The location of the find was formerly the 16th-century village of Ignatievskoe, once the homeland of the famous Boyar family of the Dobrynins. A member of this family once figured amongst Ivan the Terrible's "hand-picked thousand "—the top brass of the notorious Tsar's army, an elite officer group formed in October 1550. A royal edict ordered that the cities of Dmitrov, Zvenigorod and Ruza should be "brought to heel" by a specially formed unit of "the best officers, sons of Boyars." The "hand-picked thousand" became the new elite officer corps of the Russian army.

The remains of around 60 village buildings were uncovered during the dig. On the western side of the former village, archaeologists unearthed a building with a very large underground timber-lined storehouse, uncovering the remains of a large private arsenal. They found helmets stored in leather boxes, kolchugs (a kind of cuirass), sections of military sabres, belts, and arrows and more. It seems possible that this was a cache of weapons for a military expedition, stored in special boxes, including even sections of camp tents and billy cans. This warlike inventory, along with the status of its owner, probably indicated the existence of a standing army of troops in readiness, who were armed, billeted and fed at the cost of members of the nobility as part of their responsibility as courtiers.

Black Cat

Dark history of UK 'terrorism' revealed as secrets censored for 30 years released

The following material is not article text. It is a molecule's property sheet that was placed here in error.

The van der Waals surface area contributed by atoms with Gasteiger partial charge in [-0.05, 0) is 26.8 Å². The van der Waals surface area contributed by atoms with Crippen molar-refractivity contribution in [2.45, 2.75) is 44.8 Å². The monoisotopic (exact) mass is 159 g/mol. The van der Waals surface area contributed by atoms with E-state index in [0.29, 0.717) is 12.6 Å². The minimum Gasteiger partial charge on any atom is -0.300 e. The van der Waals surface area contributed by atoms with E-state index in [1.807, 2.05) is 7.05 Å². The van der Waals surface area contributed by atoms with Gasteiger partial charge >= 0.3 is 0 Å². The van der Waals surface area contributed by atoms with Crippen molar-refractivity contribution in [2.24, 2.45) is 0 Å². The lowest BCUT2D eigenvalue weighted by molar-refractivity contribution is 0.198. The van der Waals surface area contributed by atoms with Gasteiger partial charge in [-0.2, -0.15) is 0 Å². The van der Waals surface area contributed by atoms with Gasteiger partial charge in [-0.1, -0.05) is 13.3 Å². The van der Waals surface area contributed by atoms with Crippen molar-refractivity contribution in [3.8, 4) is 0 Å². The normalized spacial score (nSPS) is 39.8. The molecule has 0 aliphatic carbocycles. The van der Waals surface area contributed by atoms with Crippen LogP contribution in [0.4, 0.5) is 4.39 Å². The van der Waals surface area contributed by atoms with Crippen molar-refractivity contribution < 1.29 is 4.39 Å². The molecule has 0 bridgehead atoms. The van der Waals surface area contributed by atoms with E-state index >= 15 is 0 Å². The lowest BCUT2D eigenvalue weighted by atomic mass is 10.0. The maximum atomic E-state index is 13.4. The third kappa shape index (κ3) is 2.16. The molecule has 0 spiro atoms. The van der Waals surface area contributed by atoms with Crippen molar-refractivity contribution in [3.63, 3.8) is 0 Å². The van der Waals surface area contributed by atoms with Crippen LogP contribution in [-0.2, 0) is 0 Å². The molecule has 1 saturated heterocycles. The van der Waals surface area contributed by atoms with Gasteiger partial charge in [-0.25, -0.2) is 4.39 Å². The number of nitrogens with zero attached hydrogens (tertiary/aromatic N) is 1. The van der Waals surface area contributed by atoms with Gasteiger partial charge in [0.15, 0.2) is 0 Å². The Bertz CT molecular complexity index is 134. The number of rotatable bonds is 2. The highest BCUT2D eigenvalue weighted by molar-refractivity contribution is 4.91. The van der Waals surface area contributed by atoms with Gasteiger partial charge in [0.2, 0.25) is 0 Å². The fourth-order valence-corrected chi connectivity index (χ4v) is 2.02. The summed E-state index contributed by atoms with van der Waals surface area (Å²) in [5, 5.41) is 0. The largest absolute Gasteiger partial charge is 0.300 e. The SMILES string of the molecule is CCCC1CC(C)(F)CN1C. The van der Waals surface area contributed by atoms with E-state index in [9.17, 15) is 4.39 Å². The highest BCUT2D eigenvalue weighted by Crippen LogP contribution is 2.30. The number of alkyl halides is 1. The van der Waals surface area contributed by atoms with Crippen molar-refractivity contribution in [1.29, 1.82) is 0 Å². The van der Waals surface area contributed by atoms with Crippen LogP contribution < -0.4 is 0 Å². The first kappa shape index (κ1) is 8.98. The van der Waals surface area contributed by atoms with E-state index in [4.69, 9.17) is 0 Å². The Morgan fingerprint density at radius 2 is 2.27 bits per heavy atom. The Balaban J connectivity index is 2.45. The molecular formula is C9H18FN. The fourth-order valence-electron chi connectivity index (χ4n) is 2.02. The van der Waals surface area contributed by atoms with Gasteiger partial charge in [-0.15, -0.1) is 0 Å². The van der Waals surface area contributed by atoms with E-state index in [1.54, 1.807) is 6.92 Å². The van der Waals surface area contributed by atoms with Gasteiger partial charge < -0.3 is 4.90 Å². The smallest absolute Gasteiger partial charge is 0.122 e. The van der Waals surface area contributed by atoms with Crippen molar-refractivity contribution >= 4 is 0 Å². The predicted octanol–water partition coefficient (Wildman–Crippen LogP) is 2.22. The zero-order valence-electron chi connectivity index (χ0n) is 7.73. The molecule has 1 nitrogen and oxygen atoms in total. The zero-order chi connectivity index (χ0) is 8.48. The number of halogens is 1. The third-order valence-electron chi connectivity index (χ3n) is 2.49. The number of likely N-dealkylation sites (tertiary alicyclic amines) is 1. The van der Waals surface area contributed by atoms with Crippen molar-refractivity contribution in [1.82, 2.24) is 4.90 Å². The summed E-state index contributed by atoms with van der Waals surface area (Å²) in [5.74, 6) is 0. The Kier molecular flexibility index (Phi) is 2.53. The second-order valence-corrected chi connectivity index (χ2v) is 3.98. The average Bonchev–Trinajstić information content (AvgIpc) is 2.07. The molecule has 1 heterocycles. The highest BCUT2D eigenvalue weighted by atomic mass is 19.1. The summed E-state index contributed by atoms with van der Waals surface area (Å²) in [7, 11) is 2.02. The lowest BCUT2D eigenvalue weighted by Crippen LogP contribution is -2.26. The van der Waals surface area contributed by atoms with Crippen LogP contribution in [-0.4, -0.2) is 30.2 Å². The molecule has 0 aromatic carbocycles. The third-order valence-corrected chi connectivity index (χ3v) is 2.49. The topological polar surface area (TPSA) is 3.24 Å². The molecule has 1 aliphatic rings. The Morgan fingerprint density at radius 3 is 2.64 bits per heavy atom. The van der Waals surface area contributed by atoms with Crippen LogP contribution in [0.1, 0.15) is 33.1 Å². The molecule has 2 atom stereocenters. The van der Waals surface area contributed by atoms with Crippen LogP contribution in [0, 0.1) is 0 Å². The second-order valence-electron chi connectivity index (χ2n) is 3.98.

northern Ireland first minister
© Cathal McNaughton / Reuters
Northern Ireland's First Minister Peter Robinson
Documents censored by the Irish government for 30 years and now released to the public reveal a tumultuous island mired in a decades-long struggle with the UK.

The "30-year rule" allows the government to withhold information from its citizens and will soon be reduced to 20 years, in line with the UK's recent change in its law.

This week, state papers released by Ireland's National Archives and reviewed by RTÉ journalists showed what government officials really thought about the historic Anglo-Irish Agreement signed that year [Sott ed: 1986], described as a "substantial invasion of British Sovereignty in Northern Ireland".

British Secretary of State for Northern Ireland Tom King said there had been "a guarded welcome" from the nationalist community and "a hostile reception from the unionist community".

Irish Foreign Affairs minister Peter Barry said he wasn't surprised by the unionist reaction and warned about the future leader of the Democratic Unionist Party (DUP), Peter Robinson.

"The unionist reaction wasn't any worse than I had expected," the report quotes Minister Barry. "The Irish government is the hate organisation for unionists. I think the steam has run out of (Ian) Paisley, but Robinson is a dangerous man. He appears to be taking over the DUP and is much harder than Paisley."

Some 23 years later his prediction came true as Robinson, a former paramilitary, became the hard-line leader of the DUP and, eventually, First Minister of Northern Ireland.